Since I started this project, I’ve realized that my problem is more than just a lack of romance. By not putting the effort into our relationship that it required, I was being selfish. I wasn’t romancing my wife, not because the kids or school or work got in the way, but because my thoughts, desires, will, etc. were all turned toward myself. And it ate away at our relationship.

But 365 Acts of Love has changed things for the better. For one, it’s made an astounding difference in our relationship. 42 days into the project, I said this:

I’m happy to say that after 42 days, I don’t just see a need to romance you, I want to romance you. I can’t wait to see what happens in the next 343 days.

And 70 days into the project, my wife told me this:

I feel like we’re friends again. Happy friends. Not just roommates . . . It’s clear you’ve been thinking about me during the day. Like how you gave me that coffee card . . .You’ve been so romantic lately. That’s exactly what I’ve wanted from you this entire time. That’s exactly what I’ve been talking about.

Our relationship has really grown and we’re more unified than we’ve ever been. We’re experiencing a joy that’s been absent for a while. We’re happy to serve one another and we’re setting our sights on serving people outside of our family.

365 Acts of Love is also changing us as individuals. I’ve noticed that serving my wife and family comes more naturally than before (though it’s still a struggle). In addition, my desire has strengthened a ton to keep our relationship and our family together, healthy, happy, and centered on God. And I’ve gained a renewed desire to be the kind of man that God designed me to be.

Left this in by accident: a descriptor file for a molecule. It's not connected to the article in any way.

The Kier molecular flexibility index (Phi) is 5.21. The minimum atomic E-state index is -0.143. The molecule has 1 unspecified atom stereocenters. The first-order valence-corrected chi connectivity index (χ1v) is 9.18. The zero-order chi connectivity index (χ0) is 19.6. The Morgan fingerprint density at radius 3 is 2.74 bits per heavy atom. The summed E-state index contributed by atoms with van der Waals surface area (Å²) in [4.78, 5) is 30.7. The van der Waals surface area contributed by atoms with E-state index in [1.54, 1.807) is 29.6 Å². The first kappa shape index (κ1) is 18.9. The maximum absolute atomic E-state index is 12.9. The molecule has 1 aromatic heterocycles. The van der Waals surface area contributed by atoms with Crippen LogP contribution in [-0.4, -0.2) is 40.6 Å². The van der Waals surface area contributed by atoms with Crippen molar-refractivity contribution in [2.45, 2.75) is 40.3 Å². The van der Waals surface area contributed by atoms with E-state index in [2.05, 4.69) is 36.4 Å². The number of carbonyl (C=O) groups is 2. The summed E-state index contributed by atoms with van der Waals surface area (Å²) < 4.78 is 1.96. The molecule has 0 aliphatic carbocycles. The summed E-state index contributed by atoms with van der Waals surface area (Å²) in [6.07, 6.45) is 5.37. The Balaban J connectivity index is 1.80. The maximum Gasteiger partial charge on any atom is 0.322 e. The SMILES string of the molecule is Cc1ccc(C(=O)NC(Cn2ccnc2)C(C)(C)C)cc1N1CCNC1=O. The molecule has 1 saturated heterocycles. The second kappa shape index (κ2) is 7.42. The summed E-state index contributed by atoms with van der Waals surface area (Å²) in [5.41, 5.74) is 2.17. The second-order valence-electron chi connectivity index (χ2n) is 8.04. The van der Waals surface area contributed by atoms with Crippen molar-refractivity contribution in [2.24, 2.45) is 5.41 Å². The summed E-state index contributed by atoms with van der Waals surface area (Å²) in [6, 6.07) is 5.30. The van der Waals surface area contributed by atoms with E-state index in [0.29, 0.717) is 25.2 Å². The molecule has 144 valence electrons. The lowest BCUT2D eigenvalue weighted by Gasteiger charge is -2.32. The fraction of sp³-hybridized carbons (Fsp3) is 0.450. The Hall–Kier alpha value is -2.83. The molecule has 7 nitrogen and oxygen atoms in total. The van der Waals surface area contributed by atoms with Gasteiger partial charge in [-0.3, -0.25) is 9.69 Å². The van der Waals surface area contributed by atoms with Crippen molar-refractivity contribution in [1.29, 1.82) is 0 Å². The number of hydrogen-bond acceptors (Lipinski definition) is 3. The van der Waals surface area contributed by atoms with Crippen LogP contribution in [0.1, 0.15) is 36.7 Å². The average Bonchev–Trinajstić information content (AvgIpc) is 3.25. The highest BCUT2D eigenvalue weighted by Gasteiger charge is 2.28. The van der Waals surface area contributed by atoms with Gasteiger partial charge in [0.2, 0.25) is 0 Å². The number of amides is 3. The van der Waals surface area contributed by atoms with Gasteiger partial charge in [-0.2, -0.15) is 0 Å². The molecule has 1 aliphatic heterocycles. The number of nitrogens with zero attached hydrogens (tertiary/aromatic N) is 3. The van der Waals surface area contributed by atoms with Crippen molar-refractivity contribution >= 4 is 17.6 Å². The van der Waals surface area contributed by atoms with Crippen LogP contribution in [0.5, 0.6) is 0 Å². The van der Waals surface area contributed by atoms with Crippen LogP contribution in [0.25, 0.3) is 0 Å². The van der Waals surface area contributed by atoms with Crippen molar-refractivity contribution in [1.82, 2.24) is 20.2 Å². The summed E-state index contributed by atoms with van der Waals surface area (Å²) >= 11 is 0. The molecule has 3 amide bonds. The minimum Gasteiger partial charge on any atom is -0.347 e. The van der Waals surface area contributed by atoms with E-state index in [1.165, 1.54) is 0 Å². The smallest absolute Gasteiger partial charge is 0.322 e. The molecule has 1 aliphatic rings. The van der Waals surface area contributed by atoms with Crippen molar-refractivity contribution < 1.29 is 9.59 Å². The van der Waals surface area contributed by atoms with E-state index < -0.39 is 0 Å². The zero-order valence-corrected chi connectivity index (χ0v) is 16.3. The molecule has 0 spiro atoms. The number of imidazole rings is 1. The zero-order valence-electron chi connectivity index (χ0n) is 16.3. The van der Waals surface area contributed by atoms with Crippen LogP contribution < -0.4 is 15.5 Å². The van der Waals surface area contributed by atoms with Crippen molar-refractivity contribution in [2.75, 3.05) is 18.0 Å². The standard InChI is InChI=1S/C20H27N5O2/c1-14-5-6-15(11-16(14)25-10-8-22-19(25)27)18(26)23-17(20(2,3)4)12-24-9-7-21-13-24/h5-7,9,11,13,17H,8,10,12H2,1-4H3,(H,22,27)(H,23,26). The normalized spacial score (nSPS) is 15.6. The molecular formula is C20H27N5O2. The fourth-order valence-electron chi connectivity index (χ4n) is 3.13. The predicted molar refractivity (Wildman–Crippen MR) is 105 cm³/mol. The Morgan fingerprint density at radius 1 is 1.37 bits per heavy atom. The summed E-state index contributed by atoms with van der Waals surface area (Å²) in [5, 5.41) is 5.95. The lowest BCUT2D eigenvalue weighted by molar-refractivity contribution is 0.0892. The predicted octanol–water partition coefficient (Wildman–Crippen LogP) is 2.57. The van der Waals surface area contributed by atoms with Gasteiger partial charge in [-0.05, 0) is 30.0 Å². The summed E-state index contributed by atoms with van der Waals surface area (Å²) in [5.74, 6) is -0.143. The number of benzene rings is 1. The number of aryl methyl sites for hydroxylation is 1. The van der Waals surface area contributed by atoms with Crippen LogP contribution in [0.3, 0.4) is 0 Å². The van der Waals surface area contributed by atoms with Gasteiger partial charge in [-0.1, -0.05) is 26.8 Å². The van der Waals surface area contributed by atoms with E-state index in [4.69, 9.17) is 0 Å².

As for my wife, she’s happier—even giddier—and more confident. She’s more willing to try new things, daring things (at least for her), like riding in a helicopter. She’s putting a bunch of effort into centering our home around loving and glorifying God. And she’s opened herself up to me like never before.

One of the greatest lessons I’ve taken away from 365 Acts of Love is that developing a good relationship requires great care. As an analogy, consider the work it takes to grow a garden. No one expects a garden to flourish from a few days of hard work. Instead, it sometimes takes months of daily hard work for it to be fruitful. In other words, gardens don’t self-maintain or self-improve. But neither do relationships. Both require consistent and careful attention and cultivation. Left to themselves, they wither and eventually die.